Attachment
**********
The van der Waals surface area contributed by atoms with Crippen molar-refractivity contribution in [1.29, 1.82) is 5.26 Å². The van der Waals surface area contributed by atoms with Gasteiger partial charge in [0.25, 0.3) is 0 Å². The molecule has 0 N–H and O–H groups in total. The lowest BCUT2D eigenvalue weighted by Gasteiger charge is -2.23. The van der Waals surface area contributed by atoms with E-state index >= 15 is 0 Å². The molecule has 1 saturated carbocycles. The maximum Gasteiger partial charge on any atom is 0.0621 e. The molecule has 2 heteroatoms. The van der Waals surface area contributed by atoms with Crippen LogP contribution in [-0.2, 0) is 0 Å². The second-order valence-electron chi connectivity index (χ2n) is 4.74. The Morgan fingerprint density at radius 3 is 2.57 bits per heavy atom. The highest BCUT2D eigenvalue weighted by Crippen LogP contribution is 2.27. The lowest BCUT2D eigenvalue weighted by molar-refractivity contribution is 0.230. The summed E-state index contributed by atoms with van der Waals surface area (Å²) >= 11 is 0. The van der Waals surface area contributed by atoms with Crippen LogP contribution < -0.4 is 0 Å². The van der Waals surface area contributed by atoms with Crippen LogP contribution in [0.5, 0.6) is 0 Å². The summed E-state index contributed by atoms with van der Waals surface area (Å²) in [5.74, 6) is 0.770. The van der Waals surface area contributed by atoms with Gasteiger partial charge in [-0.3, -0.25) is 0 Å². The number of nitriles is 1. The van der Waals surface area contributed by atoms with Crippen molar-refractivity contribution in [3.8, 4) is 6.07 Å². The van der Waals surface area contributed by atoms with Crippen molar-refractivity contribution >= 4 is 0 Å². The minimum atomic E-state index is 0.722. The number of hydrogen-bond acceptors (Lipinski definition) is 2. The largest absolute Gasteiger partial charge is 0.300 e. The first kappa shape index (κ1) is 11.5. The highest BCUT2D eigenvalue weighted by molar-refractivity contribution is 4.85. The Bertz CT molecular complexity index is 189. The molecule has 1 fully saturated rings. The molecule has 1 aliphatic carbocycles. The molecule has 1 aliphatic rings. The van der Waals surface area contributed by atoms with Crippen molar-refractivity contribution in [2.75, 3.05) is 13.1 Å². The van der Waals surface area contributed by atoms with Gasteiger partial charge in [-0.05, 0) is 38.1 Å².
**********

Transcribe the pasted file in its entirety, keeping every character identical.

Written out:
The van der Waals surface area contributed by atoms with Crippen molar-refractivity contribution in [1.29, 1.82) is 5.26 Å². The van der Waals surface area contributed by atoms with Gasteiger partial charge in [0.25, 0.3) is 0 Å². The molecule has 0 N–H and O–H groups in total. The lowest BCUT2D eigenvalue weighted by Gasteiger charge is -2.23. The van der Waals surface area contributed by atoms with E-state index >= 15 is 0 Å². The molecule has 1 saturated carbocycles. The maximum Gasteiger partial charge on any atom is 0.0621 e. The molecule has 2 heteroatoms. The van der Waals surface area contributed by atoms with Crippen LogP contribution in [-0.2, 0) is 0 Å². The second-order valence-electron chi connectivity index (χ2n) is 4.74. The Morgan fingerprint density at radius 3 is 2.57 bits per heavy atom. The highest BCUT2D eigenvalue weighted by Crippen LogP contribution is 2.27. The lowest BCUT2D eigenvalue weighted by molar-refractivity contribution is 0.230. The summed E-state index contributed by atoms with van der Waals surface area (Å²) >= 11 is 0. The van der Waals surface area contributed by atoms with Crippen LogP contribution < -0.4 is 0 Å². The van der Waals surface area contributed by atoms with Crippen LogP contribution in [0.5, 0.6) is 0 Å². The summed E-state index contributed by atoms with van der Waals surface area (Å²) in [5.74, 6) is 0.770. The van der Waals surface area contributed by atoms with Gasteiger partial charge in [-0.3, -0.25) is 0 Å². The number of nitriles is 1. The van der Waals surface area contributed by atoms with Crippen molar-refractivity contribution in [3.8, 4) is 6.07 Å². The van der Waals surface area contributed by atoms with Crippen molar-refractivity contribution >= 4 is 0 Å². The minimum atomic E-state index is 0.722. The number of hydrogen-bond acceptors (Lipinski definition) is 2. The largest absolute Gasteiger partial charge is 0.300 e. The first kappa shape index (κ1) is 11.5. The highest BCUT2D eigenvalue weighted by molar-refractivity contribution is 4.85. The Bertz CT molecular complexity index is 189. The molecule has 1 fully saturated rings. The molecule has 1 aliphatic carbocycles. The molecule has 1 aliphatic rings. The van der Waals surface area contributed by atoms with Crippen molar-refractivity contribution in [2.75, 3.05) is 13.1 Å². The van der Waals surface area contributed by atoms with Gasteiger partial charge in [-0.05, 0) is 38.1 Å².